Due to the risk of COVID-19, universities are using online delivery of courses. But "delivery" suggests students are passive recipients of knowledge, a view reinforced if all students get are recordings of lectures, or a live lecturer who drones on and on in Zoom. Students learn best when they are doing things and there are many techniques developed for getting students active in the classroom which translate online easily. These and be used with the basic learning management system (such as Moodle) and video conference system (such as Zoom). There are also specialized online tools for individual and group activities, such as: Slack, Piazza, GitLab, Padlet, and trello. These will be discussed in this webinar and participants asked to contribute their experience. Here are some questions to get started:
  1. What tips, tools and techniques do you use to get students actively engaged?
  2. Do you do this differently in online, if so how?
ps: You can read through the notes for the ANU Coffee Course "Engaging Students Online" (Katie Freund, 2017).

Students learn best when they are doing things

Dr Katharina Freund

  1. What is engagement, and how does it work online?
  2. Creating social presence in your course
  3. Communicating effectively with students
  4. Critical perspectives on engagement and participation
  5. Creating engaging online activities
  6. Reflection and final thoughts
Daily topics, from  Engaging Students Online, Coffee Course, Katie Freund and Janene Harman, ANU, 2017.

The Australian National University (ANU) has been running online teaching courses for several years. These are named "Coffee" courses, as they are designed to do the study while having a coffee each day, for around one week. One course is on Engaging Students Online (Freund & Janene, 2017). The course doesn;t tell experienced educators anything they did not already know. The major insight is that techniques for getting student's attention work just as well online as they do in the classroom. The online teacher has to be more explicit in explaining who they are and what they want students to do, but the techniques are the same.

Asynchronous Mode: Moodle Example

ICT Sustainability Course Moodle Page

 This example of a Moodle course page shows the tutor's name and photo, so they are more than just an anonymous entity. There is a link to their bio and a link to contact them. Official information about the course is provided by way of an announcements forum and an e-book, but there is also a chat forum. What the student is expected to do is provided, along with a quiz to try. The  Tutor Notes for the course suggest providing a welcome message in the forum and inviting students to introduce themselves in the chat room.

Synchronous Mode: Zoom Example

ASCILITE ML SIG video meeting

Video conferencing is decades old and the tools have not changed much in that time (I observed a ship to shore video conference while onboard the USS Blue Ridge, in the Coral Sea in 1997). Key to using video conferencing for education is to have a purpose to the session, introduce the participants and the topic, much like a face to face class. More planning and structure is needed due to the limitations of the technology. Thom Cochrane shows how this is done in weekly ASCILITE MLSIG meetings.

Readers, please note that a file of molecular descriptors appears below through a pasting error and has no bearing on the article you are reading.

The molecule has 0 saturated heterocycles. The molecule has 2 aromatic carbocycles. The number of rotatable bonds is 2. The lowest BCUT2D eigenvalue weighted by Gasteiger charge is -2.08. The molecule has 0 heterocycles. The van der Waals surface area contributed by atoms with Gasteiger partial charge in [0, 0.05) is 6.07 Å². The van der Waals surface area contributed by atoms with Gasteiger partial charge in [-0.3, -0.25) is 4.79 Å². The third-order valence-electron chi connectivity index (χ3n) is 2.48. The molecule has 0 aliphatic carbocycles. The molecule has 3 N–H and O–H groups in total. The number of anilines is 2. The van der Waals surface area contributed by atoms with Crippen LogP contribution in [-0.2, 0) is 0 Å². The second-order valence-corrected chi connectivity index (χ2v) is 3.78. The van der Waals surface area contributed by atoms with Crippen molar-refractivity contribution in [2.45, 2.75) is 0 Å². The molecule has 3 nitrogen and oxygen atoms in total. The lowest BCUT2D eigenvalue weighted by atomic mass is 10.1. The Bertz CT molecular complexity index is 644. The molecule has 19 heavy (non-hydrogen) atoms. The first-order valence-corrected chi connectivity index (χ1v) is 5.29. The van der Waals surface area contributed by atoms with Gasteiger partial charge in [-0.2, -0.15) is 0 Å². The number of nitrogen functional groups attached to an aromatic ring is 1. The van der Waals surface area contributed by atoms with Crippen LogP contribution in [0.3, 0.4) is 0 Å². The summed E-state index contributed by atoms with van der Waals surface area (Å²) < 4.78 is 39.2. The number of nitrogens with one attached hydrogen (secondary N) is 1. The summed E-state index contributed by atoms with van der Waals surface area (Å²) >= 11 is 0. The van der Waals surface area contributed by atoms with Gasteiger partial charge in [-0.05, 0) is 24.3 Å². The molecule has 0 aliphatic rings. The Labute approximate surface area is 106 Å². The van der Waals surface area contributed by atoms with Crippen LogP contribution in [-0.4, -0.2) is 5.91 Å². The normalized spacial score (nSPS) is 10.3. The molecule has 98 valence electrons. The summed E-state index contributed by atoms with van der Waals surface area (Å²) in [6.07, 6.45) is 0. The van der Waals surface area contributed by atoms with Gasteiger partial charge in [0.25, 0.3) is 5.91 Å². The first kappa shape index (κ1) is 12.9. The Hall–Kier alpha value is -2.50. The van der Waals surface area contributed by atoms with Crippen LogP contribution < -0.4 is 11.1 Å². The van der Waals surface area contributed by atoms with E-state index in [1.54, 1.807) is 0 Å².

Messaging: Slack, Piazza

Both used by the ANU TechLauncher Project

Slack and Piazza are two text based tools which can be used for communication with and between students. Piazza was specifically designed for education, and provides a forum for each course, where students can post questions to be answered by teachers, or preferably, other students in the class. 
Slack was designed for IT development teams to communicate and provides or discussion under topics. Slack also allows for video communications in a team. The ANU TechLauncher project uses Piazza for routine course announcements and student questions about deadlines and marking. Slack can be used by teams of students working on a project.

Teamwork: GitLab, Padlet, and Trello

Padlet Example from ASCILITEMLSIG, Webinar 12 June 2020,


Tools, such as GitLab, Padlet, and Trello allow students to work togehter in teams online, over minutes, hours weeks or years. Thom Cochrane convenor of ASCILITE MLSIG
the education Mobile Educaiton Special Interest groups, used Padlet to collect ideas during, and after, a video conference session. Participants can type in contributions under prepared headings, or create new headings themselves. Trello, now owned by Sydney company Atlassian has a similar interface, but specifically for teams to arrange tasks. GitLab provides a repository of digital documents with version control, for a complex project.

Use Synchronous and Asynchronous Tools to Flip

  1. Moodle (asynchronous) for preparation
  2. Everyone meets in Zoom (synchronous) and make notes in Padlet (asynchronous)
  3. Save notes to Moodle for later

E-learning tools and techniques are usually classified into two broad categories: synchronous and asynchronous. These are complementary and can be used in combination. As an example I have students study material in Moodle and do a quiz, to prepare for a Zoom conference. They can use Padlet during the conference and paste results to Moodle for later use. 



Worthington, T. (2013). Synchronizing Asynchronous Learning: Combining Synchronous and Asynchronous Techniques. In Proceedings of 2013 8th International Conference on Computer Science & Education (ICCSE), 26 Apr - 28 Apr 2013 , Sri Lanka. URL: http://dx.doi.org/10.1109/ICCSE.2013.6553983
Preprint available at: http://hdl.handle.net/1885/9556


 ZeroCO2 Hackathon 2020 

Each team will occupy a table on the Remo virtual conference floor.


Canberra's ZeroCO2 Hackathon 2020 runs online over two-weeks, starting 18th August and is open for registrations. Teams will work on business ideas to reduce domestic and commercial carbon emissions, with $10,000 in prizes. I mentored teams in the 2019 competition and have volunteered again.